It’s NDEAM: Let’s Look Back, Advocate, and Plan for Gainful Employment

Hello, October, arguably the most magnificent month—not only because of the sensational scents, sights, and sips of fall but also because October is National Disability Employment Awareness Month, NDEAM for short. In celebration: We stop and remember. We educate others. We plan and gear up for gainful employment.  Why? Because, as is the 2021 NDEAM theme, America’s recovery is powered by inclusion. Let’s propel our country forward.  And because any individual who wants to be gainfully employed should be, which of course includes those who are blind … Continued

Perkins’ Compass Program Prepares Students for College Success

This nine-month virtual learning experience focuses on individual needs. By Amy Lynn Smith It should come as no surprise that Perkins School for the Blind – one of the best-known and most highly respected educational institutions in the world for students who are visually impaired and those who teach them – encourages students to reach … Continued

Zoom Considerations for Individuals Who Are Blind or Visually Impaired

Zoom interviews. Zoom conferences. Zoom meetings. Zoom classes. Zoom assemblies. Zoom consultations. Zoom gatherings. Zoom appointments. The world is entering Zoomtopia, so it’s about time we address considerations for those who are blind or visually impaired. Because, though the meetings aren’t in-person, they’re still face-to-face, and should be prepared for and accommodated as such. Here’s … Continued

Transitioning Students from High School to Adulthood Takes Training and Teamwork

By Amy Lynn Smith Professionals and parents of students who are visually impaired all have a part to play in preparing them for success.  This post is also available on APH FamilyConnect. For people who are blind or visually impaired, nearly anything is possible – provided no one tells them it isn’t. One high school … Continued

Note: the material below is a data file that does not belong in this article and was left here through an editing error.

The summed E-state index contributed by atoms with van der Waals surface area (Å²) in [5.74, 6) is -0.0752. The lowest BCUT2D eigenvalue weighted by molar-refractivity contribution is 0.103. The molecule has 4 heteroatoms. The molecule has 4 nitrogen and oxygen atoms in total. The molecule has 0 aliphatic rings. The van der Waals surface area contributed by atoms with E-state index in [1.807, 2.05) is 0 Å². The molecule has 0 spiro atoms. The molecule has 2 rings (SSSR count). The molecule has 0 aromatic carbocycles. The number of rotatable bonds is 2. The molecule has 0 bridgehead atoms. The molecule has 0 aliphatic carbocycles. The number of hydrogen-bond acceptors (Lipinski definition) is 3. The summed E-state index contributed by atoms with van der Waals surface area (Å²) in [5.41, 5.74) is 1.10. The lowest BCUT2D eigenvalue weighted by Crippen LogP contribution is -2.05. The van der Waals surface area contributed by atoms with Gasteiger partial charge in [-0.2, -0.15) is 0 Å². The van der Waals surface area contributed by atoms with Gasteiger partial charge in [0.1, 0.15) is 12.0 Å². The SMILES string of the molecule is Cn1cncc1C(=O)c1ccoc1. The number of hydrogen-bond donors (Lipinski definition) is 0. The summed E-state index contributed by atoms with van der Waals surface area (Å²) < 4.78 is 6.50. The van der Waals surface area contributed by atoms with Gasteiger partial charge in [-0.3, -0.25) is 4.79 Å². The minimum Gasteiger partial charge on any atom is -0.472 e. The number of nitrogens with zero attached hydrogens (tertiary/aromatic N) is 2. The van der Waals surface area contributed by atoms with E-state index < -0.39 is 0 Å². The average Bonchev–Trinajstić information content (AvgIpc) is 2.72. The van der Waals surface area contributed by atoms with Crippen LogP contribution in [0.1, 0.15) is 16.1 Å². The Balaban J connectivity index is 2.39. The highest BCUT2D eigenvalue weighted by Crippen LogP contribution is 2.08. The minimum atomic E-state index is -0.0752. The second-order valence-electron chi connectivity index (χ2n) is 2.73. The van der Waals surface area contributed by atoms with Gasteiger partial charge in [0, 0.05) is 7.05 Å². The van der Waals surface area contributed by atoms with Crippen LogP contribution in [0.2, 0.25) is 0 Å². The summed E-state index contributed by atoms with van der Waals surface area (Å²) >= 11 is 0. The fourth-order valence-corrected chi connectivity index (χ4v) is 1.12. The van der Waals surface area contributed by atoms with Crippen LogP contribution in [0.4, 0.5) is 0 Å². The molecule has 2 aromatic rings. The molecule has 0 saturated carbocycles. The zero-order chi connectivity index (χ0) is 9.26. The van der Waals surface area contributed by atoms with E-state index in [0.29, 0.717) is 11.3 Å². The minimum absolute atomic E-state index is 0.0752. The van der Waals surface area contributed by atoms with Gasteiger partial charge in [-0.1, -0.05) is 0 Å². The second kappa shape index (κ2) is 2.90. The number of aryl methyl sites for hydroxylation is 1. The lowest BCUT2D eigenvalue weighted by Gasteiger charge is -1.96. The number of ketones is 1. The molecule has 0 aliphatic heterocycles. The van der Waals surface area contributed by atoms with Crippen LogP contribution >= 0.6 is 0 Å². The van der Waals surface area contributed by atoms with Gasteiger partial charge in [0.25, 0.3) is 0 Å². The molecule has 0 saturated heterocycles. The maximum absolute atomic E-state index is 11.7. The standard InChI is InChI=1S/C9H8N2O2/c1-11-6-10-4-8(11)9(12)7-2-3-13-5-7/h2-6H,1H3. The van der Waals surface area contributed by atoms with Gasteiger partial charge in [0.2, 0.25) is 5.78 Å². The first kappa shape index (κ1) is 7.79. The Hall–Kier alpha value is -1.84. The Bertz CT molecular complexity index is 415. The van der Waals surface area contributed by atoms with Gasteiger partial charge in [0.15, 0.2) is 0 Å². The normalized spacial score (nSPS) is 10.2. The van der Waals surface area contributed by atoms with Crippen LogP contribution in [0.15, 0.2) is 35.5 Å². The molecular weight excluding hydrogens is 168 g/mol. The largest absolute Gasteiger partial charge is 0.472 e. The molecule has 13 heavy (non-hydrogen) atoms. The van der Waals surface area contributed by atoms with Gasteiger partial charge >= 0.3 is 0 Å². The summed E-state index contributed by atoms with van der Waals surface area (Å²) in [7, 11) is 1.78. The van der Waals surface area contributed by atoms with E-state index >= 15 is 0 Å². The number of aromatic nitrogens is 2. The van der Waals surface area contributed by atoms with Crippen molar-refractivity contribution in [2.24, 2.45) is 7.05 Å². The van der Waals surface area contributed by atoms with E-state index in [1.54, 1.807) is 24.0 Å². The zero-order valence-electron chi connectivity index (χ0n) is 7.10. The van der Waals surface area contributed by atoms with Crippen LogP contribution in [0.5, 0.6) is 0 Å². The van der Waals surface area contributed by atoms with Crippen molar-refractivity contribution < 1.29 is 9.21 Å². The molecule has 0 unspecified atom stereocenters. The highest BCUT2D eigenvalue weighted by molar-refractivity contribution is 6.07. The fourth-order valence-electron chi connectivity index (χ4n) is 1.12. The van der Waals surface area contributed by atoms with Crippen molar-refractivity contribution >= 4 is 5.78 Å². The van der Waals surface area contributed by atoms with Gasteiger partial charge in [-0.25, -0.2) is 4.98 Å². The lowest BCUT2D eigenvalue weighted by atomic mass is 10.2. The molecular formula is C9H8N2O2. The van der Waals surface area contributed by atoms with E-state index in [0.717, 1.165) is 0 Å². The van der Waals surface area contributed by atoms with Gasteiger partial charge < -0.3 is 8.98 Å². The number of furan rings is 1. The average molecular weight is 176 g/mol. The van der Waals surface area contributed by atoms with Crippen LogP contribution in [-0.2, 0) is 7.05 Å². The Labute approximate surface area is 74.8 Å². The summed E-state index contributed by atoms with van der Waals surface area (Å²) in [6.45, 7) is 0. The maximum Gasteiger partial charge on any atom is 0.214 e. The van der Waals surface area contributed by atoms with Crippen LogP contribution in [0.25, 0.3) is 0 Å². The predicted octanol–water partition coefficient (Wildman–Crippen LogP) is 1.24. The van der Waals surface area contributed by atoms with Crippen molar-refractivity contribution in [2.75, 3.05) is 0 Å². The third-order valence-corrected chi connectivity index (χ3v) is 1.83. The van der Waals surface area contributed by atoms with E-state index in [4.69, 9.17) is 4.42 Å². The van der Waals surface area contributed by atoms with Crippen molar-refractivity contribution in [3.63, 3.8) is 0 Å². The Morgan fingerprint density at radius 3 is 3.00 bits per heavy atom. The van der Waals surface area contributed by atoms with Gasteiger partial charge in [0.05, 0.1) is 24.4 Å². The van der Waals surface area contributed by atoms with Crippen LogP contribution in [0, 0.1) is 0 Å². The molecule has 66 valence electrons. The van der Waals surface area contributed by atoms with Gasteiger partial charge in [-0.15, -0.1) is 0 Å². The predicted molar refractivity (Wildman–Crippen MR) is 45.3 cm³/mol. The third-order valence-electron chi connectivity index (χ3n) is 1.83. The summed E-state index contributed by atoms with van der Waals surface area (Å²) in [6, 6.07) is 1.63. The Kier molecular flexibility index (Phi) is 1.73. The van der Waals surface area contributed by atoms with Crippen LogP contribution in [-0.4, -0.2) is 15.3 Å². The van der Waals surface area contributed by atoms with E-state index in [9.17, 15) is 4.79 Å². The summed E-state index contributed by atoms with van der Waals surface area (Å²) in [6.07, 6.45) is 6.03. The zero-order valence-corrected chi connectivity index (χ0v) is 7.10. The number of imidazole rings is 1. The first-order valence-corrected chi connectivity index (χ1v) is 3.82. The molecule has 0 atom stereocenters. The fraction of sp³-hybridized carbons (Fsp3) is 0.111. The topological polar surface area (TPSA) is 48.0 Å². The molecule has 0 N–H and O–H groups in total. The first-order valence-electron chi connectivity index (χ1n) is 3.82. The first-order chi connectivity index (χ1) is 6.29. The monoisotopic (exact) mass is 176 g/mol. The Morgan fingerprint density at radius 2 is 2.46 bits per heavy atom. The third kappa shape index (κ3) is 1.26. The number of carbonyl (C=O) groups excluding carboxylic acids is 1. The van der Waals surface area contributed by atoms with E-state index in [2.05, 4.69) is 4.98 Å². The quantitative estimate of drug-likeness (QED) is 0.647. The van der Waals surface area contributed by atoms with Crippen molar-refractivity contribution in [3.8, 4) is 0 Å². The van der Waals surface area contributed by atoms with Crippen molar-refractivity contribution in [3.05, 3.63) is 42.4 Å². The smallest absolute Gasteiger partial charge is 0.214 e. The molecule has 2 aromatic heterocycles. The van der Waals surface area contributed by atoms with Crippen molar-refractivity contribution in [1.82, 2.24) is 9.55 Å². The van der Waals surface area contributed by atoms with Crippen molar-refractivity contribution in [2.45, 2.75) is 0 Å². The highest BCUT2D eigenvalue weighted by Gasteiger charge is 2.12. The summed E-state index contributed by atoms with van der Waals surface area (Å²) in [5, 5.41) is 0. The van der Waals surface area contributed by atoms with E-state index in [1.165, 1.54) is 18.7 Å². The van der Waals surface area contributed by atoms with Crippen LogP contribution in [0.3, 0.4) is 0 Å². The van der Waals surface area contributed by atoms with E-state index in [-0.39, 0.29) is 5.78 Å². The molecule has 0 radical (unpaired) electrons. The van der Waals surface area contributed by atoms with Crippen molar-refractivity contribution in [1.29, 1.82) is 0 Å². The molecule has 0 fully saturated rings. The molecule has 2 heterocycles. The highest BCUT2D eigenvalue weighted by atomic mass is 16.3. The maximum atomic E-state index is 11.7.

Intimidated, but Proceeding Regardless, as a Professional Who Is Blind or Visually Impaired

Time and again we are face-to-face with that which is intimidating on the employment journey—how true! From initially choosing a career and preparing for it, to walking into nerve-wracking interviews, beginning a new job, assuming additional responsibilities, recovering from mistakes or “failures”, learning up-to-date technology, and taking calculated risks to advance in the career, there … Continued

Cleaning and Sanitizing Your Workspace as a Professional Who Is Blind or Visually Impaired

COVID has us all germ-conscious, and for good reason. I vividly remember round after round of sicknesses passing through my former workplaces, and I can only imagine COVID wreaking the same or worse havoc. But no matter the virus or bacteria threatening to bring us down, whether COVID, the flu, stomach bug, or even a common cold, let’s establish a battle-ready defense by maintaining a clean and hygienic workspace.   According to Cleaning, … Continued

Bread, Rice, or Tostada: Cultural Inclusion at The Transition Table, Part 4: Cake

Editor’s Note: In the fourth and final installment of our four-part blog series; Jovany Barba, a first-generation Latinx American, shares the experience of navigating the tensions between their parents’, teachers’, and own expectations of transition and independence. Read the full article here  When I think of food and celebrations that depict a transition in time, such as Quinceañeras, weddings, and graduations, I picture the intricate layered … Continued

Bread, Rice, or Tostada: Cultural Inclusion at The Transition Table, Part 3: Leafy Vegetables

Editor’s note: This blog, written by: Ann Wai-Yee Kwong, is the third of a four-part blog series. This piece features the narrative of a Chinese American youth finding balance between her parents expecting her to attend college immediately upon graduation and her teachers encouraging her to first master independent living and blindness skills. The APH ConnectCenter wants to thank all the authors for sharing their stories with … Continued